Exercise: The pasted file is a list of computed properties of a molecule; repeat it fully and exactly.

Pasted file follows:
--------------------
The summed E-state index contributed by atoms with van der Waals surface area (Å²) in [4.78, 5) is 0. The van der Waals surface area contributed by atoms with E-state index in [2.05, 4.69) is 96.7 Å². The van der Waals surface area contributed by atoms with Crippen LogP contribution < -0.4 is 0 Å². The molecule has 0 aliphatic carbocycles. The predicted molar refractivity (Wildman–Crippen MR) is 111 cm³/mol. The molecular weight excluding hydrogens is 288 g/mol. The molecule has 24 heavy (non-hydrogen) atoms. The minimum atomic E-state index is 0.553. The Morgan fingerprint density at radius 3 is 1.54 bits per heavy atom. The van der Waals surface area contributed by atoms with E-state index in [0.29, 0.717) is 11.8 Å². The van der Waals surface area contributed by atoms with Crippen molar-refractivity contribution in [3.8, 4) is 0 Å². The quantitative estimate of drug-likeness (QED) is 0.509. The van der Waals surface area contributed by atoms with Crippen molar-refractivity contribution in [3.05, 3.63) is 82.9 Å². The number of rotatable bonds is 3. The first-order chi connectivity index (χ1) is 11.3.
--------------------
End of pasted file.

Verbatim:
The summed E-state index contributed by atoms with van der Waals surface area (Å²) in [4.78, 5) is 0. The van der Waals surface area contributed by atoms with E-state index in [2.05, 4.69) is 96.7 Å². The van der Waals surface area contributed by atoms with Crippen LogP contribution < -0.4 is 0 Å². The molecule has 0 aliphatic carbocycles. The predicted molar refractivity (Wildman–Crippen MR) is 111 cm³/mol. The molecular weight excluding hydrogens is 288 g/mol. The molecule has 24 heavy (non-hydrogen) atoms. The minimum atomic E-state index is 0.553. The Morgan fingerprint density at radius 3 is 1.54 bits per heavy atom. The van der Waals surface area contributed by atoms with E-state index in [0.29, 0.717) is 11.8 Å². The van der Waals surface area contributed by atoms with Crippen molar-refractivity contribution in [3.8, 4) is 0 Å². The quantitative estimate of drug-likeness (QED) is 0.509. The van der Waals surface area contributed by atoms with Crippen molar-refractivity contribution in [3.05, 3.63) is 82.9 Å². The number of rotatable bonds is 3. The first-order chi connectivity index (χ1) is 11.3.